The BC Construction Association warns that contractors face significant financial risk as they deal with higher costs for materials and labour, and the debt carried while awaiting payments.
BCCA President, Chris Atchison says “the construction industry is massive, essential, and struggling.”
He says many companies are reaching a breaking point, and warns that our urgent need for more housing and other infrastructure “hangs in the balance.”
Atchison says contractors face higher costs for goods, labour, and borrowing.
The BCCA notes the provincial government has failed to deliver on prompt payment legislation and taking on increased debt costs will increase the threat of bankruptcy as they wait 90-120 days to be paid.
According to Atchison, “slow payment for services rendered is unique to our industry, and with costs of goods, labour, and borrowing all rising, many BC contractors are reaching crisis. Prompt payment legislation is not experimental, it is proven. Unlocking cash flow is an economic necessity and in the best interests of every community in BC.”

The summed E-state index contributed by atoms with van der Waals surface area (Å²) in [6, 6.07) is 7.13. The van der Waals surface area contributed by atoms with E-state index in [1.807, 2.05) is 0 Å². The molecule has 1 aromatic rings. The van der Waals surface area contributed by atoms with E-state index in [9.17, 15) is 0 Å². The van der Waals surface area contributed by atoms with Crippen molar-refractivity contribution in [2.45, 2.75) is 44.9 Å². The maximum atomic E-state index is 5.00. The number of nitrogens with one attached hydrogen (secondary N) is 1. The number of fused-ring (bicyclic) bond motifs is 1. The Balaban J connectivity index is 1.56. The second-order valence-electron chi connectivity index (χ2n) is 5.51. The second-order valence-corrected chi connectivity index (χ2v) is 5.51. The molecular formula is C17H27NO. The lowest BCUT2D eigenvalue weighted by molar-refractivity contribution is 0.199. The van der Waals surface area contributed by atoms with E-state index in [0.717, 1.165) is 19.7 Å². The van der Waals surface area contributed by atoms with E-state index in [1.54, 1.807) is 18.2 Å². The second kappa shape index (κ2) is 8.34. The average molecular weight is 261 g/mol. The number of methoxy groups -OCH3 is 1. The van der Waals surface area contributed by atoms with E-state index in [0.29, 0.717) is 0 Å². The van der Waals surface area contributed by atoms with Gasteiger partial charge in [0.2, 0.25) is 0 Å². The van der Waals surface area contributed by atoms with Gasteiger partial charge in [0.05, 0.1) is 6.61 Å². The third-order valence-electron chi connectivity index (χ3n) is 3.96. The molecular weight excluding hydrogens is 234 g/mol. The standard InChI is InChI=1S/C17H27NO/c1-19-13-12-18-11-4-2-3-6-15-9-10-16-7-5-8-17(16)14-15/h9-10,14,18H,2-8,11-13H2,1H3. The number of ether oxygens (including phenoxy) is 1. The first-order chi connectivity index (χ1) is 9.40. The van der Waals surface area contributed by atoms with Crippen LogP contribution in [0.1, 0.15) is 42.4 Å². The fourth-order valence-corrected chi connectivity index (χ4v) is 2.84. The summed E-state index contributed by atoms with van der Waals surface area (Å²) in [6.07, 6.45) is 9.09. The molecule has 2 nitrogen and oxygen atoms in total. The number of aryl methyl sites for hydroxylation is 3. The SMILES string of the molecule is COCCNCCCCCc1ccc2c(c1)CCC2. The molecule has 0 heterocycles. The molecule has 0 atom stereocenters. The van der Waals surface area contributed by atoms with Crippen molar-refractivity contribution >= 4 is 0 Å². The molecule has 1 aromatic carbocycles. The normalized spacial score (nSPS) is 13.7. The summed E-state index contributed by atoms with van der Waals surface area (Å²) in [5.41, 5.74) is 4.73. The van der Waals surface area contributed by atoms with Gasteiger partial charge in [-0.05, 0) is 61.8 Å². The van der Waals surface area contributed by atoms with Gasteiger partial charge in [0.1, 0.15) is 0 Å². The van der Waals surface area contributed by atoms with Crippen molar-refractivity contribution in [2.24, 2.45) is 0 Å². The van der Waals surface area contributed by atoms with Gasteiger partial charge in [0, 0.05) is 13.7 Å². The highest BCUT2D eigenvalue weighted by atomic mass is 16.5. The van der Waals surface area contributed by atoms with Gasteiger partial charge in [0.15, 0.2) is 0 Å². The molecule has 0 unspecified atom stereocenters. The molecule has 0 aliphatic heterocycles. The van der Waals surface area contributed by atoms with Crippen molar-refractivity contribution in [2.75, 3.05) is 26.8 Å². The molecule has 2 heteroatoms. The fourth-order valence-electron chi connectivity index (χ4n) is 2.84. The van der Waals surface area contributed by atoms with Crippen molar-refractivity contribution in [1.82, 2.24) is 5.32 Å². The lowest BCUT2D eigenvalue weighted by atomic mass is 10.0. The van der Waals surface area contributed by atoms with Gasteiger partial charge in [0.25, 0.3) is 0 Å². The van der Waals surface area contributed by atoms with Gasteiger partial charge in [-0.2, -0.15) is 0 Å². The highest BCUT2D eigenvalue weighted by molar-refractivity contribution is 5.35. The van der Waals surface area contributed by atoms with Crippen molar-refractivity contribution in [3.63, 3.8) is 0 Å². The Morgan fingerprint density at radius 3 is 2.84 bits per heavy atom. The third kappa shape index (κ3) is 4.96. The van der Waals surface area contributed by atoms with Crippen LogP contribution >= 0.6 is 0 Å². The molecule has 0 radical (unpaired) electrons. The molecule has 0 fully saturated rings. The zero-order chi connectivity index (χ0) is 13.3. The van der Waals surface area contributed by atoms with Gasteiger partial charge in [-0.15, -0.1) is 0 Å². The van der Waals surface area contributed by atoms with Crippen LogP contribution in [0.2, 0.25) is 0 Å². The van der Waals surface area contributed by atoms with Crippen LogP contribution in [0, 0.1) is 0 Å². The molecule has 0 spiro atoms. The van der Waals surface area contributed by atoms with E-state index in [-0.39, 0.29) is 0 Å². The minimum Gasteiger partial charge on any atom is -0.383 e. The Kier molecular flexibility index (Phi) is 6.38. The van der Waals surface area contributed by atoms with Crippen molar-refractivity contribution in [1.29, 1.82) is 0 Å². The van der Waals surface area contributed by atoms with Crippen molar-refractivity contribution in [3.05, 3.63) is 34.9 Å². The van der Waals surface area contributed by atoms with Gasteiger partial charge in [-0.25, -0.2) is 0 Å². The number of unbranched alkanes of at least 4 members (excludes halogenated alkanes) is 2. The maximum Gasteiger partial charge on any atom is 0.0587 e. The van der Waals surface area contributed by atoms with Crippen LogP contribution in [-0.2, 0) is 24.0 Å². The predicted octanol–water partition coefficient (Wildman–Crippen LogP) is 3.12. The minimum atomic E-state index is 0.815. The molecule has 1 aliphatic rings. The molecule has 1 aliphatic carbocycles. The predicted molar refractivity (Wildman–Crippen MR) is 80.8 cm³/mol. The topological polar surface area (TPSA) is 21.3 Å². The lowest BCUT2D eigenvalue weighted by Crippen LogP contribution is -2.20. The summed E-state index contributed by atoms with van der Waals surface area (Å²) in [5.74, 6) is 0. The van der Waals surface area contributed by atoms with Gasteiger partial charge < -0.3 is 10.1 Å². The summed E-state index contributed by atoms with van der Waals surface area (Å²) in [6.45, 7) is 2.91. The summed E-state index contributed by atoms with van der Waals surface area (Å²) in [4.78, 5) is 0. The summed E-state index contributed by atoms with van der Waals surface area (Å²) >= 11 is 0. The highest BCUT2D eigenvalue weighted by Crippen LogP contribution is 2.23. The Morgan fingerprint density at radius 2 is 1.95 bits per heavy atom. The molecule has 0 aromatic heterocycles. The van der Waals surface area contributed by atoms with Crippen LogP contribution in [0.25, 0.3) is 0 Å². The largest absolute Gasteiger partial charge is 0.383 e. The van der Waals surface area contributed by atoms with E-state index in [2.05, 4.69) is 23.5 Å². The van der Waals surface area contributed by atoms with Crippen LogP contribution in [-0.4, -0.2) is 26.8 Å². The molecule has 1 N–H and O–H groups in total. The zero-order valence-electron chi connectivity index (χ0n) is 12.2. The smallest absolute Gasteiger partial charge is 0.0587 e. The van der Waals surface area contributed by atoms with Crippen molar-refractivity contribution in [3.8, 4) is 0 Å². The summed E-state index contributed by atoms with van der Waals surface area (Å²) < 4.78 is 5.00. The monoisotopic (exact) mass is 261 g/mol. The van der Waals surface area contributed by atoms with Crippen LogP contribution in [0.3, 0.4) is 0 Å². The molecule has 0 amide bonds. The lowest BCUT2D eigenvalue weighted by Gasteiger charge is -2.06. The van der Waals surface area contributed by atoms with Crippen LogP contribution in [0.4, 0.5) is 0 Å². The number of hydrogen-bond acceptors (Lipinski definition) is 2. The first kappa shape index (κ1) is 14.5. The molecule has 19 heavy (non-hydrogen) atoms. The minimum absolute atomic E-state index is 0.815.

The association says the number of tradespeople in the industry has dropped five per cent over three years.
The competition to hire workers pushed average construction wages 26 per cent higher that 2017, with an increase of 11 per cent since last year.
The association adds that contractors struggle to balance declining commercial demand with rising materials and labour costs.
Key statistics from BC’s construction sector:
- Construction is the No. 1 employer in B.C.’s goods sector
- B.C.’s construction industry accounts for 9.7% ($25.4B) of the province’s GDP
- More than 236,000 people rely directly on B.C.’s Construction industry for a paycheque
- Number of credentialed tradespeople: 171,470
- Roughly 85% of construction workers are non-union
- Number of credentialed tradeswomen: 9,774 (5.70%)
- Number of construction companies in BC: 26,262
- Average yearly wage of B.C. construction employees: $66,101 ($15.6B cumulative yearly wage)
- Value of proposed construction projects in British Columbia: $220 billion